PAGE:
Cybersecurity Not A 'Command And Control' Effort
Philip Reitinger, director of the National Cybersecurity Center at the U.S. Department of Homeland Security, talks coordination of efforts among government entities, private sector
Cybersecurity initiatives will always be distributed efforts, which is what makes the cybersecurity czar's position so crucial, according to the Department of Homeland Security's cybersecurity director.
"This is not a command and control environment," says Philip Reitinger, who is director of the National Cybersecurity Center at DHS, in an interview today. "DoD has key responsibilities, DHS has key responsibilities, and so do the Department of Commerce and NIST, which is part of Commerce. And there are multiple entities in the private sector [with responsibilities as well]."
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With the flurry of activity on Capitol Hill these days over cybersecurity legislation and the recent formation of the U.S. Cyber Command, the U.S.'s cybersecurity policy and efforts are getting difficult to pin down. But Reitinger says that's where Howard Schmidt, the Obama administration's cybersecurity coordinator, comes in.
"Cybersecurity has always been distributed and will remain distributed," Reitinger says. "You have to be able to work this in a highly distributed way with full coordination, and that's why Howard's office is so important."
The administration is getting close to actually testing out its newest cyber incident response plan. The DHS will sponsor the CyberStorm III cybersecurity drill in September, which will put the nation's new cyber response plan through its paces in a simulated attack scenario to see if it's on the mark and whether it needs any tweaks. This simulation will be different from previous ones because it will include international players. "Cybercrime is inherently international," Reitinger says. "Even if someone in the U.S. is breaking into another system in the U.S., the chances are that communication is going to go internationally."
Meanwhile, Reitinger says authentication is one of the key ways to make the Net safer, more broadly available, and with strong authentication where it's required, such as for sensitive transactions like filing federal taxes. "This doesn't mean everyone is authenticated everywhere they go on the Internet or whatever they do. A lot of things are anonymous, but Constitutionally anonymous."
A nationwide authentication or identity management effort would include IDing not only the users, but their device and pieces of software, he says. "If we had [stronger] authentication more broadly available and usable, we'd be in a much better place," he says. "If you wanted to file your taxes or look at sensitive government information, you would have to be strongly authenticated to do that.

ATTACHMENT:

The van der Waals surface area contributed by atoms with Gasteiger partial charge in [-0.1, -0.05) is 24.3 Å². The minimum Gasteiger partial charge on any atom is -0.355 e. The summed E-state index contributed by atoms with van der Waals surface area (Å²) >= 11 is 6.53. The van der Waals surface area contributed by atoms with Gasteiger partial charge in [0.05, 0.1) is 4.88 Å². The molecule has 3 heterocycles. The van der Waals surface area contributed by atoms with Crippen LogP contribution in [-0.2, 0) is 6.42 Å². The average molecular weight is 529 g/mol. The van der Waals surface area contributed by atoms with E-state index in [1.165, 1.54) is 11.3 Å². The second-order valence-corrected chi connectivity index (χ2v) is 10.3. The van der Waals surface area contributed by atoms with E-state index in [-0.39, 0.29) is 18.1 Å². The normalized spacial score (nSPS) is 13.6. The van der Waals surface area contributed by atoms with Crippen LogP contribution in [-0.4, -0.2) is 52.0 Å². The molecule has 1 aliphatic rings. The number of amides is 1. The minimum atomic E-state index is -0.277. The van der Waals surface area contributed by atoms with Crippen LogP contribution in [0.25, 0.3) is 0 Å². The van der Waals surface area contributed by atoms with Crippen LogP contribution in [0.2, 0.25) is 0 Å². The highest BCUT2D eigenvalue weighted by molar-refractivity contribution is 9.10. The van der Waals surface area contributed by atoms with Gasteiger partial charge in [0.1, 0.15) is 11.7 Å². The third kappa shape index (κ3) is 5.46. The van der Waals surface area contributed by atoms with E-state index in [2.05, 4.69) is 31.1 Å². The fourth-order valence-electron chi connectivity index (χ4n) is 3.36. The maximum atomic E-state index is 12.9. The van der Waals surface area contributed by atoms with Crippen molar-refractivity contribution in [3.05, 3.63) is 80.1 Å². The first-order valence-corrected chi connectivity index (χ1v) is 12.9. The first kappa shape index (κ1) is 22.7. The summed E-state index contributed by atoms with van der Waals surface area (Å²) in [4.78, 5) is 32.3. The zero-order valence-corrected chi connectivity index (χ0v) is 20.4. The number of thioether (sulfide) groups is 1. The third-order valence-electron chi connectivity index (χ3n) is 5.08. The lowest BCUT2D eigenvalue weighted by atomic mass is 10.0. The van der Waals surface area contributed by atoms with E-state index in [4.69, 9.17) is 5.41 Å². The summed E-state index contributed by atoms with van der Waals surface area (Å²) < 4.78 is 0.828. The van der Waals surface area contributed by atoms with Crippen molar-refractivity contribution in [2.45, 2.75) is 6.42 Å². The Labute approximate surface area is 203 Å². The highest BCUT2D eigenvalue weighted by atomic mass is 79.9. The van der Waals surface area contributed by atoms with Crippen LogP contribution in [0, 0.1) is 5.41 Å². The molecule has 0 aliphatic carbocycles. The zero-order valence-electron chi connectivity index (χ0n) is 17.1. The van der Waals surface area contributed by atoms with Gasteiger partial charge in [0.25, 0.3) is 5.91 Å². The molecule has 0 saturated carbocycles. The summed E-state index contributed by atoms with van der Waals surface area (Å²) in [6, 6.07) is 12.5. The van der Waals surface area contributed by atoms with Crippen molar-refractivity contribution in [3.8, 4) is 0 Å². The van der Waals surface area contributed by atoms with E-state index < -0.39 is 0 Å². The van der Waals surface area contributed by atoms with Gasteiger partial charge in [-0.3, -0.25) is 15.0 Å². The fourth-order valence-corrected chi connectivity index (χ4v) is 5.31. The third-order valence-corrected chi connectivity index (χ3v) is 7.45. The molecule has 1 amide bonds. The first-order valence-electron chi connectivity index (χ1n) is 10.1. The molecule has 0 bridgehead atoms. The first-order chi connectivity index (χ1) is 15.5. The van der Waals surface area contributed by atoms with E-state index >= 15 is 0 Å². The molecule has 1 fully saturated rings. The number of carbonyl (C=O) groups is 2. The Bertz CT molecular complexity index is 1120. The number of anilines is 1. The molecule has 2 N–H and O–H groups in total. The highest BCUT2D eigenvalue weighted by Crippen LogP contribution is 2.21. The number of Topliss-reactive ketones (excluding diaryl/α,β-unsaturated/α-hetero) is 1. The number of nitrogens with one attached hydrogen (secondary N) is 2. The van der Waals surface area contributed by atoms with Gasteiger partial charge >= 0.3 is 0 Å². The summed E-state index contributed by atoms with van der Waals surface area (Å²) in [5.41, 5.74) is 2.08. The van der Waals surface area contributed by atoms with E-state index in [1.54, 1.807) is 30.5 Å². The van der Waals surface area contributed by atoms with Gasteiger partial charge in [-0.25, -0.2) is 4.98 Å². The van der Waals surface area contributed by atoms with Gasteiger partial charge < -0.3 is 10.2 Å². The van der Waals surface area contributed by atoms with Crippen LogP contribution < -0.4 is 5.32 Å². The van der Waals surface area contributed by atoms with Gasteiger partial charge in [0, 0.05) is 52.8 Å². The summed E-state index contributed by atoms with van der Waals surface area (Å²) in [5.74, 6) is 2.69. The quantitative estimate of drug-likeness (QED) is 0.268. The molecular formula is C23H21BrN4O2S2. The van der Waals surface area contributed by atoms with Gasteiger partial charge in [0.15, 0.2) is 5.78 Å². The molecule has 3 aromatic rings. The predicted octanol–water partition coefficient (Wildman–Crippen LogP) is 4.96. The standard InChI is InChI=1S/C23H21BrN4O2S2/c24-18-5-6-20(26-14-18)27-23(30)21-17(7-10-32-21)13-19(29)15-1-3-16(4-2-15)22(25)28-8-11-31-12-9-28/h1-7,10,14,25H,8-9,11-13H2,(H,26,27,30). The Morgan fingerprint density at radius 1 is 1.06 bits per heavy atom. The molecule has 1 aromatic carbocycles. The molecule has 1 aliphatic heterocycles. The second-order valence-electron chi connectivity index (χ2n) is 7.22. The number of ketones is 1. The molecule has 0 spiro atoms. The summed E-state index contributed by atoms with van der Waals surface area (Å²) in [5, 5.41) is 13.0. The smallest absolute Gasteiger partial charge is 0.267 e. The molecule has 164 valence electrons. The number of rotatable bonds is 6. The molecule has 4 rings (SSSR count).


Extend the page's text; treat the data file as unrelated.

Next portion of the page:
"We're looking at this at DHS," he says.
So what threats keep Reitinger up at night? He says there are so many possible threats out there that he tries not to "get fixated on any one of them." He is more concerned with maintaining the current priority status of cybersecurity in the U.S.: "I think this is a critical issue of national security. We've got to keep the pressure and focus on it."
He points out just how serious the government is taking cybersecurity now: The Department of Defense's Quadrennial Defense Review Report published in February identified cybersecurity as one of the top five priorities for homeland security operations, and not just for DHS. "It's on par with defending our borders ... defending our domestic security," he says.
Reitinger, who worked under the Bush administration as well, says the previous administration's cybersecurity initiative was a good start. The Obama administration drove it home with a personal touch. "One important thing is the personal priority this president has put in place on this issue," he says.
And this administration also has offered transparency of the process -- namely its declassification of part of its U.S. cybersecurity plan in March -- and all of the public participation it has invited and encouraged, he says. "When we had our very first meetings, the private sector was involved at the start," Reitinger says.
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